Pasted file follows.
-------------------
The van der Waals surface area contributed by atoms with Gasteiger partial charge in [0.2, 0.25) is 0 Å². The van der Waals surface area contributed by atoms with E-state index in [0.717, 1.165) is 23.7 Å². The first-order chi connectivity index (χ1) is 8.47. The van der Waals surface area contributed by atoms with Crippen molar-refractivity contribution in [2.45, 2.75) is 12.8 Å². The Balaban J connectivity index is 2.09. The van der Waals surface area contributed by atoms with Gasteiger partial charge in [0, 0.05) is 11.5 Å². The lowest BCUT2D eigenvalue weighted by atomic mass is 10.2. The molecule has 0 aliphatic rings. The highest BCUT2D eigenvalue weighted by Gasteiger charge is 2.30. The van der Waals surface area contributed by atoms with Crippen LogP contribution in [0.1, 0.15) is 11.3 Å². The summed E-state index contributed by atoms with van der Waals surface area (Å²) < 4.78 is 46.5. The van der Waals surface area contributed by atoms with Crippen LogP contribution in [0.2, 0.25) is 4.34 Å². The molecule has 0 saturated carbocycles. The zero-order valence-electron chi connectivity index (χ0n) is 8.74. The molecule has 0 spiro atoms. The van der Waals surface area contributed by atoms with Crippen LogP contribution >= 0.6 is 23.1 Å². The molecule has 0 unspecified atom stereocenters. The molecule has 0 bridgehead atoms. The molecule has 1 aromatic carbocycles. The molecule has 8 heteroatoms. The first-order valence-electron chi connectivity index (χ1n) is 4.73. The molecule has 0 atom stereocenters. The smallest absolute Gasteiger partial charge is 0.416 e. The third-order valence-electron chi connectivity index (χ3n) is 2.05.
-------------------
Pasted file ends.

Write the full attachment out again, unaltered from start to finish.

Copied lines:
The van der Waals surface area contributed by atoms with Gasteiger partial charge in [0.2, 0.25) is 0 Å². The van der Waals surface area contributed by atoms with E-state index in [0.717, 1.165) is 23.7 Å². The first-order chi connectivity index (χ1) is 8.47. The van der Waals surface area contributed by atoms with Crippen molar-refractivity contribution in [2.45, 2.75) is 12.8 Å². The Balaban J connectivity index is 2.09. The van der Waals surface area contributed by atoms with Gasteiger partial charge in [0, 0.05) is 11.5 Å². The lowest BCUT2D eigenvalue weighted by atomic mass is 10.2. The molecule has 0 aliphatic rings. The highest BCUT2D eigenvalue weighted by Gasteiger charge is 2.30. The van der Waals surface area contributed by atoms with Crippen LogP contribution in [0.1, 0.15) is 11.3 Å². The summed E-state index contributed by atoms with van der Waals surface area (Å²) < 4.78 is 46.5. The van der Waals surface area contributed by atoms with Crippen LogP contribution in [0.2, 0.25) is 4.34 Å². The molecule has 0 saturated carbocycles. The zero-order valence-electron chi connectivity index (χ0n) is 8.74. The molecule has 0 spiro atoms. The van der Waals surface area contributed by atoms with Crippen LogP contribution >= 0.6 is 23.1 Å². The molecule has 0 unspecified atom stereocenters. The molecule has 0 bridgehead atoms. The molecule has 1 aromatic carbocycles. The molecule has 8 heteroatoms. The first-order valence-electron chi connectivity index (χ1n) is 4.73. The molecule has 0 atom stereocenters. The smallest absolute Gasteiger partial charge is 0.416 e. The third-order valence-electron chi connectivity index (χ3n) is 2.05.